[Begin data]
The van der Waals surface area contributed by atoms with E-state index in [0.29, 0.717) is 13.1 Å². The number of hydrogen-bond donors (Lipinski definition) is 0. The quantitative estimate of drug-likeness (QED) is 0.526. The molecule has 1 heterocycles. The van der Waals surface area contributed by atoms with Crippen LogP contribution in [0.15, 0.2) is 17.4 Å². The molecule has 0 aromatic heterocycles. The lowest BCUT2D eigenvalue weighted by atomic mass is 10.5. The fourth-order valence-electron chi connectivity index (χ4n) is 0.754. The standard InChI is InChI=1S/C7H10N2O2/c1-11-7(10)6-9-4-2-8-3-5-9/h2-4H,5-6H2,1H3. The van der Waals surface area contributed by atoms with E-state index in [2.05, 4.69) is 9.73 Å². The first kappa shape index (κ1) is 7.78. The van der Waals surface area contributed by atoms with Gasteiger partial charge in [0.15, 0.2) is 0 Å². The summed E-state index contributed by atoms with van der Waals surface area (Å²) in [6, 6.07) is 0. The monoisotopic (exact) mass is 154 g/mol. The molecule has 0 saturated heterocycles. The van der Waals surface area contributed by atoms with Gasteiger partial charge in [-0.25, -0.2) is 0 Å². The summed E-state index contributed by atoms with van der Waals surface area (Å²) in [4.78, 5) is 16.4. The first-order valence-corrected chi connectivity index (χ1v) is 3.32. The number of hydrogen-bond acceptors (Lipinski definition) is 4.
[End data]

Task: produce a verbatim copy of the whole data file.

The van der Waals surface area contributed by atoms with E-state index in [0.29, 0.717) is 13.1 Å². The number of hydrogen-bond donors (Lipinski definition) is 0. The quantitative estimate of drug-likeness (QED) is 0.526. The molecule has 1 heterocycles. The van der Waals surface area contributed by atoms with Crippen LogP contribution in [0.15, 0.2) is 17.4 Å². The molecule has 0 aromatic heterocycles. The lowest BCUT2D eigenvalue weighted by atomic mass is 10.5. The fourth-order valence-electron chi connectivity index (χ4n) is 0.754. The standard InChI is InChI=1S/C7H10N2O2/c1-11-7(10)6-9-4-2-8-3-5-9/h2-4H,5-6H2,1H3. The van der Waals surface area contributed by atoms with E-state index in [2.05, 4.69) is 9.73 Å². The first kappa shape index (κ1) is 7.78. The van der Waals surface area contributed by atoms with Gasteiger partial charge in [0.15, 0.2) is 0 Å². The summed E-state index contributed by atoms with van der Waals surface area (Å²) in [6, 6.07) is 0. The monoisotopic (exact) mass is 154 g/mol. The molecule has 0 saturated heterocycles. The van der Waals surface area contributed by atoms with Gasteiger partial charge in [-0.25, -0.2) is 0 Å². The summed E-state index contributed by atoms with van der Waals surface area (Å²) in [4.78, 5) is 16.4. The first-order valence-corrected chi connectivity index (χ1v) is 3.32. The number of hydrogen-bond acceptors (Lipinski definition) is 4.